Evidence Grows That Black Students Are Disciplined at Higher Rates

Evidence Grows That Black Students Are Disciplined at Higher Rates

There is a large disparity between the rate of disciplinary action of African-American students and their white counterparts.

Published December 29, 2011

The disparity between the rate of disciplinary action of African-American students and their white counterparts in the form as suspension and expulsion is apparently widespread and not confined to any one area of the country.

Most recently, an analysis by The Washington Post indicated that, in the Washington metropolitan area, Black students are suspended and expelled from school as much as five times more frequently than white students.

That follows by just a few months a report by the National Education Policy Center that indicated that Black and Latino students in public schools are suspended at far higher rates than white students.

Education experts contend that the study by the Post and the policy center reflect a trend that is especially pronounced among Black male students. They say that it has troubling implications on everything from graduation rates to the employment prospects for a generation of young Black students, particularly in America’s urban centers.

“This is a problem that is of national significance and that needs to be examined thoroughly,” said Rufus Williams, the former president of the Chicago Board of Education, in an interview with BET.com.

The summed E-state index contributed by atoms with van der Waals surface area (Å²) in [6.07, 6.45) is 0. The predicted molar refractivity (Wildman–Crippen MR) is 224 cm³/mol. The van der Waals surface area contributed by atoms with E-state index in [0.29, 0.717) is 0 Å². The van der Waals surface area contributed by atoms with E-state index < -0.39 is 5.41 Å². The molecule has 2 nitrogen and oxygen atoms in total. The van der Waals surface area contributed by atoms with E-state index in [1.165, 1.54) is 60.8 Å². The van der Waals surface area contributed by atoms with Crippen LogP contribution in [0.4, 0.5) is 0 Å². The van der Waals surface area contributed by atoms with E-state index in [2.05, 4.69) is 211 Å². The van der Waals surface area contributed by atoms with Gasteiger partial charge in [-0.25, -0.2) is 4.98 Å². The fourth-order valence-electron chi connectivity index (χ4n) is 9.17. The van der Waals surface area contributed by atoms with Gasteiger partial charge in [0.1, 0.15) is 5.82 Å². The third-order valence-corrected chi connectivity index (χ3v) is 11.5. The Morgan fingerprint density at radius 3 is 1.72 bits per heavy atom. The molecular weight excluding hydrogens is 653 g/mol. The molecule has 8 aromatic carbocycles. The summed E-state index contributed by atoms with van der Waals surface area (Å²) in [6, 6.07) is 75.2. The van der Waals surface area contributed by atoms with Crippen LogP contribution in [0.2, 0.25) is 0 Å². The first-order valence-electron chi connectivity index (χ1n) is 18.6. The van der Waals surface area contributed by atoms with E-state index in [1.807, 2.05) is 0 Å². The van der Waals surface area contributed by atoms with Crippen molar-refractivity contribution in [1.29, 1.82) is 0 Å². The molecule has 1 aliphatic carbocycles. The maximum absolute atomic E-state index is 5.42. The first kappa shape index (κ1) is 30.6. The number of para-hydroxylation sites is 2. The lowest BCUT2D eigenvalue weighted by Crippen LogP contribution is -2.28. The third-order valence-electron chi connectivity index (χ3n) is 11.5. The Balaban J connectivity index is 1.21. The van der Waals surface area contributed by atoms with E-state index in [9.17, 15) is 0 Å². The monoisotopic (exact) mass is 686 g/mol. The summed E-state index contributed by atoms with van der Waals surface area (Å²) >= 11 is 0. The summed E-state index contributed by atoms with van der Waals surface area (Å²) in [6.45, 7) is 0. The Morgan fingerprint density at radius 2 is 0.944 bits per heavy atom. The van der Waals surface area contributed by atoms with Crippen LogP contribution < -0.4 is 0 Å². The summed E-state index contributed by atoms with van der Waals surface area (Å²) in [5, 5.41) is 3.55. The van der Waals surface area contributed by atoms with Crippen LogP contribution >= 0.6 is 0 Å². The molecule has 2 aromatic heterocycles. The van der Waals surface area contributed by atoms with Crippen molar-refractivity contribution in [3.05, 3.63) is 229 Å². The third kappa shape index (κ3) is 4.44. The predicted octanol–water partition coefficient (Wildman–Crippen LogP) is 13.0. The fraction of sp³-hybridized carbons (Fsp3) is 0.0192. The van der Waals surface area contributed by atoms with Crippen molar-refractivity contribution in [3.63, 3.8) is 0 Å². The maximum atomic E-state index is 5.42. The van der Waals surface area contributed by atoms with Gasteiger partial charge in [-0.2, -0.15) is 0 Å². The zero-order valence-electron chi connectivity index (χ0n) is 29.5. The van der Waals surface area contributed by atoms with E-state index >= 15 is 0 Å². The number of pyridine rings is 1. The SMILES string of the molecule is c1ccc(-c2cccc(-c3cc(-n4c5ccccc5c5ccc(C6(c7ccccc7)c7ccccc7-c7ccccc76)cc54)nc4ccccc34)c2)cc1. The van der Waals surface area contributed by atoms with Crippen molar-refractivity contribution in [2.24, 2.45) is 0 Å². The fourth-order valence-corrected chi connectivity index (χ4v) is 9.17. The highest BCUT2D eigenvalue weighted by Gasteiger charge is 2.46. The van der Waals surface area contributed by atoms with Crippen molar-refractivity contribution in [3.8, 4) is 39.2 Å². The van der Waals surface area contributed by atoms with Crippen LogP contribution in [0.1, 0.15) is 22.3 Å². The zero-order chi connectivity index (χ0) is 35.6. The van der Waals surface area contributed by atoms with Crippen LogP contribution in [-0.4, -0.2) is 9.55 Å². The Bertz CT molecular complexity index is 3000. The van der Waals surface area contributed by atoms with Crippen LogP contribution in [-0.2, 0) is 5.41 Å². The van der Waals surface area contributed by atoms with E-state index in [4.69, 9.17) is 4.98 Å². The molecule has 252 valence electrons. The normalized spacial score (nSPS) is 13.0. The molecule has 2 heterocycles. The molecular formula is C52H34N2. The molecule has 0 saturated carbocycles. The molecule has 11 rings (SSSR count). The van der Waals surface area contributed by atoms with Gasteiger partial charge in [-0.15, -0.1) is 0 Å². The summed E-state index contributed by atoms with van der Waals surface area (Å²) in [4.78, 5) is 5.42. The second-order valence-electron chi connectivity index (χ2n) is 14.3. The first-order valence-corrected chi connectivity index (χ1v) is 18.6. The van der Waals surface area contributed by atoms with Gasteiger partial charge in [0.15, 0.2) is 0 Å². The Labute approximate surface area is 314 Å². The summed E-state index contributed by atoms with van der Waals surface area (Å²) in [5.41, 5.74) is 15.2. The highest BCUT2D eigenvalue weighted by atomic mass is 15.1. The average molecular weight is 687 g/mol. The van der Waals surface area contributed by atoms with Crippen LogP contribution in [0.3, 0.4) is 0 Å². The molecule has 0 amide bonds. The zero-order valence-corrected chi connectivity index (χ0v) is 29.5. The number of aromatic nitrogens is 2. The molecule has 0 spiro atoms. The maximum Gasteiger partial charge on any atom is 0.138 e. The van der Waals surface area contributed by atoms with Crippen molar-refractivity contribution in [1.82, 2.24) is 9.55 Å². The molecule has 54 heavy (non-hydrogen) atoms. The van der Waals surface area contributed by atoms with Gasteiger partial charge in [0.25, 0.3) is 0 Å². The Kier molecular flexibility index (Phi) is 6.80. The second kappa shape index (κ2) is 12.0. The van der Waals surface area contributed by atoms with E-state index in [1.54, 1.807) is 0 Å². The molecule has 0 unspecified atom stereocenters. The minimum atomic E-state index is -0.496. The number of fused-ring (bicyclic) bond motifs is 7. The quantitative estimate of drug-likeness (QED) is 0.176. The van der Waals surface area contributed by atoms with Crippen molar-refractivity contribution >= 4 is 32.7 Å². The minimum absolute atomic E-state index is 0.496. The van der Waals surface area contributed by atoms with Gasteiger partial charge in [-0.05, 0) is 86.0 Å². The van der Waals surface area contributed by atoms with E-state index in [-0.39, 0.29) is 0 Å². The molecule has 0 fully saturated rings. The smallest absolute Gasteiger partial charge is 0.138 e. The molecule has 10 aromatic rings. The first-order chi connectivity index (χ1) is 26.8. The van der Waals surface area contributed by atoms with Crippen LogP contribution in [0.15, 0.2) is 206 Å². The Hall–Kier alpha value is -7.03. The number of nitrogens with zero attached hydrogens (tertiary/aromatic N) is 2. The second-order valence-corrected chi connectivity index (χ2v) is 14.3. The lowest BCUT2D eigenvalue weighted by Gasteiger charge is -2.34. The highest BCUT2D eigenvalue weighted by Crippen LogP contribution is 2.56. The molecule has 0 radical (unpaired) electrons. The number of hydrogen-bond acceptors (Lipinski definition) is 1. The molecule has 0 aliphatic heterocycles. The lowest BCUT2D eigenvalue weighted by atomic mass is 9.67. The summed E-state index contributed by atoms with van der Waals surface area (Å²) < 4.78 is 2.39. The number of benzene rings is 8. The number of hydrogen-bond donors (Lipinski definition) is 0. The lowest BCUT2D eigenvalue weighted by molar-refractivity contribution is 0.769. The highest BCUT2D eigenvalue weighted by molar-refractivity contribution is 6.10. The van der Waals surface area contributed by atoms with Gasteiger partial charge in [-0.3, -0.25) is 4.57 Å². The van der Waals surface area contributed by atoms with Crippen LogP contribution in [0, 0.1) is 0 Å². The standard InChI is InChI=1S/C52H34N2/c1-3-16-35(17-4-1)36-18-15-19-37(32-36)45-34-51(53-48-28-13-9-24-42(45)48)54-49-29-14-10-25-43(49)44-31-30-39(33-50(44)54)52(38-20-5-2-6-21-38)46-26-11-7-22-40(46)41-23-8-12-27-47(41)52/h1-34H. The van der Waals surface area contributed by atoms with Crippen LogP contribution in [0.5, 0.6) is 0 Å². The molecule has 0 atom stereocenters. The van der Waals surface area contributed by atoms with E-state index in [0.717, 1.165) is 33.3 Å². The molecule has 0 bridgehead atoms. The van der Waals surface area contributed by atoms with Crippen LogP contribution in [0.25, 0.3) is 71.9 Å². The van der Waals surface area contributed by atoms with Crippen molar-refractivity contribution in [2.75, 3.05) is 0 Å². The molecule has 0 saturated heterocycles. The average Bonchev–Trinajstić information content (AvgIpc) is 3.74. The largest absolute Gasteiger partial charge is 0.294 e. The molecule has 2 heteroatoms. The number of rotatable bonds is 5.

One explanation, Williams said, was that “many white students are in high-achieving schools. They also have a higher level of intact, traditional families. And, because of that, these students are not suffering from the same social issues that other students face.”

African-American students in urban areas, he said, are more likely to be “in lower achieving schools in more impoverished areas. And you have a more fractured family structure and all the issues that result from that.”

On the other hand, Williams said that the disparity could be explained in part by the fact that some teachers have difficulty in dealing with African-American, urban students and find suspension and expulsion an acceptable alternative.

Indeed, the report by the National Education Policy Center pointed to that trend. In one set of data from North Carolina, the report found that African-American first-time offenders were more likely to receive suspension as their punishment than white first-time offenders.

The most recent national figures, compiled from data in 2006, indicate that 5 percent of white students are suspended, compared with 15 percent of their Black counterparts, 7 percent of Hispanic students and 3 percent of their Asians schoolmates.


Experts also cite a number of other factors, such as unintended bias and a disparity in access to effective and experienced teachers.

The analysis that was conducted by the Post included schools in Washington, D.C., as well as the suburbs, including Montgomery and Prince George’s Counties in Maryland and Fairfax County in Virginia. It also included data from counties in southern Maryland.

In one example cited by the paper, one in seven Black students in St. Mary’s County, Md., were suspended from school, compared with one in 20 white students. In Alexandria, Va., Black students were nearly six times as likely to be suspended as their white peers.

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(Photo: Tami Chappell/Reuters)

Written by Jonathan P. Hicks


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